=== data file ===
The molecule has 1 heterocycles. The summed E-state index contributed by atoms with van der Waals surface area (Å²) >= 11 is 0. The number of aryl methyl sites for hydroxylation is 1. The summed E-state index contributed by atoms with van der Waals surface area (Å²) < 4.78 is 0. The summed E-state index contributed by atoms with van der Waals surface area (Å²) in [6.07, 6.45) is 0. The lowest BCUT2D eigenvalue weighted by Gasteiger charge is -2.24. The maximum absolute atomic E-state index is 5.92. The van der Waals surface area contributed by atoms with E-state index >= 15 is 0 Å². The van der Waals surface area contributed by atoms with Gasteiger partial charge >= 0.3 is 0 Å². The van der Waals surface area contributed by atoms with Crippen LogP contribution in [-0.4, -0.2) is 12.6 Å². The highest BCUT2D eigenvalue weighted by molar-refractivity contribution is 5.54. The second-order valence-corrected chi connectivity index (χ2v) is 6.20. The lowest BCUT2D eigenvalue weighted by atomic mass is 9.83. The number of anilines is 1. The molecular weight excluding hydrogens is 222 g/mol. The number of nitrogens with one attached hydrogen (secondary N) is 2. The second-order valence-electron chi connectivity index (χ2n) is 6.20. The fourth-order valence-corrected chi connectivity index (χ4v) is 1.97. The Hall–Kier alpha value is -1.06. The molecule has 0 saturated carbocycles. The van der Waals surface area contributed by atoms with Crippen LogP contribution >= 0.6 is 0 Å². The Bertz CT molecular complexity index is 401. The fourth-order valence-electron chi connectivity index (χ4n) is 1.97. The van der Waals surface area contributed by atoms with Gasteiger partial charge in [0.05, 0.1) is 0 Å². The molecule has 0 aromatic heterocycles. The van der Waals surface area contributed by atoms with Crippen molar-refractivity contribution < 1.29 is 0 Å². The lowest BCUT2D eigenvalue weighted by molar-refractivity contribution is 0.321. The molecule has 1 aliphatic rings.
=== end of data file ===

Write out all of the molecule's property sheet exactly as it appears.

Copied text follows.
The molecule has 1 heterocycles. The summed E-state index contributed by atoms with van der Waals surface area (Å²) >= 11 is 0. The number of aryl methyl sites for hydroxylation is 1. The summed E-state index contributed by atoms with van der Waals surface area (Å²) < 4.78 is 0. The summed E-state index contributed by atoms with van der Waals surface area (Å²) in [6.07, 6.45) is 0. The lowest BCUT2D eigenvalue weighted by Gasteiger charge is -2.24. The maximum absolute atomic E-state index is 5.92. The van der Waals surface area contributed by atoms with E-state index >= 15 is 0 Å². The van der Waals surface area contributed by atoms with Gasteiger partial charge >= 0.3 is 0 Å². The van der Waals surface area contributed by atoms with Crippen LogP contribution in [-0.4, -0.2) is 12.6 Å². The highest BCUT2D eigenvalue weighted by molar-refractivity contribution is 5.54. The second-order valence-corrected chi connectivity index (χ2v) is 6.20. The lowest BCUT2D eigenvalue weighted by atomic mass is 9.83. The number of anilines is 1. The molecular weight excluding hydrogens is 222 g/mol. The number of nitrogens with one attached hydrogen (secondary N) is 2. The second-order valence-electron chi connectivity index (χ2n) is 6.20. The fourth-order valence-corrected chi connectivity index (χ4v) is 1.97. The Hall–Kier alpha value is -1.06. The molecule has 0 saturated carbocycles. The van der Waals surface area contributed by atoms with Crippen LogP contribution >= 0.6 is 0 Å². The Bertz CT molecular complexity index is 401. The fourth-order valence-electron chi connectivity index (χ4n) is 1.97. The van der Waals surface area contributed by atoms with Gasteiger partial charge in [0.05, 0.1) is 0 Å². The molecule has 0 aromatic heterocycles. The van der Waals surface area contributed by atoms with Crippen molar-refractivity contribution < 1.29 is 0 Å². The lowest BCUT2D eigenvalue weighted by molar-refractivity contribution is 0.321. The molecule has 1 aliphatic rings.